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Re-building my forge setup WIP


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So this is something I've been really planning on doing all year, my charcoal forge fell apart and I decided, living in colorado with all the fire bans we get, that I should finally switch to propane, I mean why not? I've experienced the joys of propane from a friends forge and my time on forged in fire (also the pains of propane as well) so with a new forge i will also re do everything else.

 

This includes:

- a new single burner brick and clay forge

- a new atmospheric burner

- modifying my block of steel anvil

- creating a new anvil stand

- a stand for the actual forge

 

So I have a fair amount done already but here we go.

 

 

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I know what you're thinking "a plywood box for your anvil?" Kinda working with a limited budget, I decided on a box....not even a trapezoid or anything like that, just a box...its surprisingly sturdy, I also added a bit of support in the middle inside the box, so I'm not at all worried about the stand being able to stand up to a beating, I'm also going to seal the box to weather elements and water.

 

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So the ASO, I've had for about 7 years at this point, cleaned up thr face a bit and rounded half of it to mimic a horn, I've got some heavy steel plates, might cut a hardy hole and such into a section of plate and add it to the stand on the sides of the anvil.

 

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So its on the smaller side, wouldn't be able to hold a sword sized bullet but could hold mostly everything else, its also temporary until I can get more bricks and kao wool to build a proper larger forge. I used a sand, bentonite clay, plaster mixture for the "fire cement". Again temporary....

 

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This is my burner, its simple to make and mostly cheap (cheaper than buying a already made one) and works pretty well for how simple it is, its the "candle v2 burner" https://youtu.be/67rxU02fv6o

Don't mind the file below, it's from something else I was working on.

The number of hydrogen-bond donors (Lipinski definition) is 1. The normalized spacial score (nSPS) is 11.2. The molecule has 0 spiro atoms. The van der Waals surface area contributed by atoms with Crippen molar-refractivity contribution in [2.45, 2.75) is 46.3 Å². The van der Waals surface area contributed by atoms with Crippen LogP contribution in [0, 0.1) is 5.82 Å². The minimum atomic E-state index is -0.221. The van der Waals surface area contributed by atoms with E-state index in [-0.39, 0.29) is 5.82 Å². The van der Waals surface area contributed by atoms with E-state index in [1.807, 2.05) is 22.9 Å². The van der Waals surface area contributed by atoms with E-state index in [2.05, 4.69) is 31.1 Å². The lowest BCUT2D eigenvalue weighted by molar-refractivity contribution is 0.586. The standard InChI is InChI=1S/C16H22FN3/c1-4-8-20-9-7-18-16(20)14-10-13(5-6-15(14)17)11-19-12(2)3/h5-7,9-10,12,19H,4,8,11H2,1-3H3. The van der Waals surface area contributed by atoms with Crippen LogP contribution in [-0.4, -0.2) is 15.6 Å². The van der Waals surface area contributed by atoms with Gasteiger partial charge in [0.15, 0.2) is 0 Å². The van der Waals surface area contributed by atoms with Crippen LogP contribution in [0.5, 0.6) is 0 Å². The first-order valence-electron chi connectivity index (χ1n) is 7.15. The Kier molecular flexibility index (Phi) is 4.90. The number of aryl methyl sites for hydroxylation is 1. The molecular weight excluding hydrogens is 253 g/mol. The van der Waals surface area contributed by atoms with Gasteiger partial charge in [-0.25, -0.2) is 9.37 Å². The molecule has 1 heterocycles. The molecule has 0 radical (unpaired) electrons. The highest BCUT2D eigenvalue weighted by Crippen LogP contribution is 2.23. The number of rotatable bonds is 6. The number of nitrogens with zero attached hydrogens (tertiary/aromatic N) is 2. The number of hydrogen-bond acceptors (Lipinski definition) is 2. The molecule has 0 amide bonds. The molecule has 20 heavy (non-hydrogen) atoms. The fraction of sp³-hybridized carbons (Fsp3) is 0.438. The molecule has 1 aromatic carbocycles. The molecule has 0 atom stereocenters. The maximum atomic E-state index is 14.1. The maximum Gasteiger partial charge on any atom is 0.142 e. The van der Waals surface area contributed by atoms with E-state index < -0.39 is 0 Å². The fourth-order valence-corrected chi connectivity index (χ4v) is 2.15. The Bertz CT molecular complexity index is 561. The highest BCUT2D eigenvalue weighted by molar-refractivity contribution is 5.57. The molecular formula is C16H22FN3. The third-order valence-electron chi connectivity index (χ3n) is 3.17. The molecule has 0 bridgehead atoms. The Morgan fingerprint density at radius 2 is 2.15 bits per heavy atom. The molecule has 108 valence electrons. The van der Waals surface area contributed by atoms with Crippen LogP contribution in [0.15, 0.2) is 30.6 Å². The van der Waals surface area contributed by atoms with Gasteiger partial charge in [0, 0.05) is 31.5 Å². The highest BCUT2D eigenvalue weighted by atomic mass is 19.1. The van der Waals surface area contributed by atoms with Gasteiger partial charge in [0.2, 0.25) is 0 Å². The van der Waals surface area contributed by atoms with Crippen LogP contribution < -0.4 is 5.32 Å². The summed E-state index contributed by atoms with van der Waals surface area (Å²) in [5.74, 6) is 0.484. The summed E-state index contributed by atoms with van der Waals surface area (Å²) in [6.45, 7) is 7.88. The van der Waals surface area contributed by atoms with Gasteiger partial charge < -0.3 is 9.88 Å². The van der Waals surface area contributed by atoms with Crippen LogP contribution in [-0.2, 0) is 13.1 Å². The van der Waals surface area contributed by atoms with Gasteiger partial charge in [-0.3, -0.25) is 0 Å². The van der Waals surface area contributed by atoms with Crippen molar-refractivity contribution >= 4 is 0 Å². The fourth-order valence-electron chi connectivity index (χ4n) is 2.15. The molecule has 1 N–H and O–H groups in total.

I'll be updating this topic as I progress through to finishing everything!

"Behold, I have created the smith who blows the fire of coals and produces a weapon for its purpose. I have also created the ravager to destroy;"-Isaiah 54:16

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Got my forge set up outside and fired up the burner, not sure if I need to get even more air flow or if something else is wrong, seems to be kind of sputtering even at higher pressures. (The flame also seems to be igniting inside the pipe now, used to not...so not sure whats causing that)

Edited by Daniel J. Luevano

"Behold, I have created the smith who blows the fire of coals and produces a weapon for its purpose. I have also created the ravager to destroy;"-Isaiah 54:16

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That burner design is always going to have trouble getting enough air entrained in the mix.  The two things you can do are 

1. Open the cap as far as you can while keeping a good, non-wobbly connection, and

2. Pull the MIG tip out as far as you can if it's adjustible. Which reminds me, what size tip are you using?

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4 hours ago, Alan Longmire said:

That burner design is always going to have trouble getting enough air entrained in the mix.  The two things you can do are 

1. Open the cap as far as you can while keeping a good, non-wobbly connection, and

2. Pull the MIG tip out as far as you can if it's adjustible. Which reminds me, what size tip are you using?

I'm using the 0.035" tip you mentioned on my burner post....so you're saying the tip shouldn't be deep into the nipple? That I've put the welding tip too close to the opening there?

 

The thing is I thought I needed to have it further in than I originally had it (before the flame was just coming out of the end of the burner but now it starting at the air intake side, so now the burner is heating up way too much.

"Behold, I have created the smith who blows the fire of coals and produces a weapon for its purpose. I have also created the ravager to destroy;"-Isaiah 54:16

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The further in you put the MIG tip, the less air you get mixed into the flow, and vice-versa.  Ideally you have the tip on a sliding tube that can be run in and out to check what happens to the flame.

That said, if you're getting flame coming out the air intakes OR up into the burner tube at all, you're not running a high enough pressure on the propane.  Try to experiment only adjust one variable at a time.  Only air intake, only propane pressure, or only tip position in the tube.  You will probably need from 3 to 7 PSI to establish a neutral flame.  Eventually you should start getting a feel for what needs to be where, but yeah, there should never be flame in the burner tube.  Pressure is the first thing to check when that happens.  

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